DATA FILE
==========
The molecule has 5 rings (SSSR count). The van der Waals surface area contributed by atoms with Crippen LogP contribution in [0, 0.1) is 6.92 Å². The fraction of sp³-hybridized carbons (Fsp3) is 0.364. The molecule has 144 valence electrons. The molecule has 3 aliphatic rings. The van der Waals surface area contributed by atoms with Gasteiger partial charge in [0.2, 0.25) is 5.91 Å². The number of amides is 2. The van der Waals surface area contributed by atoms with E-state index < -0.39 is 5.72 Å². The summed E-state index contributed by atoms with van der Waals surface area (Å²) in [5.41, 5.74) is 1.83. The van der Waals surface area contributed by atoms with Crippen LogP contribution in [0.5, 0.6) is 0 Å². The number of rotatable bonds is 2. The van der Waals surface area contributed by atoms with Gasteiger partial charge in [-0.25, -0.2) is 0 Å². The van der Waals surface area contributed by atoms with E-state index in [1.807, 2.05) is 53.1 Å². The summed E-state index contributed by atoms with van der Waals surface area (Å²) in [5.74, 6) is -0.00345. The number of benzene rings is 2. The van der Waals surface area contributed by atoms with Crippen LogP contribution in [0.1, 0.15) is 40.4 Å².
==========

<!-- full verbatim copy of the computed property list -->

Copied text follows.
The molecule has 5 rings (SSSR count). The van der Waals surface area contributed by atoms with Crippen LogP contribution in [0, 0.1) is 6.92 Å². The fraction of sp³-hybridized carbons (Fsp3) is 0.364. The molecule has 144 valence electrons. The molecule has 3 aliphatic rings. The van der Waals surface area contributed by atoms with Gasteiger partial charge in [0.2, 0.25) is 5.91 Å². The number of amides is 2. The van der Waals surface area contributed by atoms with E-state index < -0.39 is 5.72 Å². The summed E-state index contributed by atoms with van der Waals surface area (Å²) in [5.41, 5.74) is 1.83. The van der Waals surface area contributed by atoms with Crippen LogP contribution in [0.5, 0.6) is 0 Å². The number of rotatable bonds is 2. The van der Waals surface area contributed by atoms with Gasteiger partial charge in [-0.25, -0.2) is 0 Å². The van der Waals surface area contributed by atoms with E-state index in [1.807, 2.05) is 53.1 Å². The summed E-state index contributed by atoms with van der Waals surface area (Å²) in [5.74, 6) is -0.00345. The number of benzene rings is 2. The van der Waals surface area contributed by atoms with Crippen LogP contribution in [0.1, 0.15) is 40.4 Å².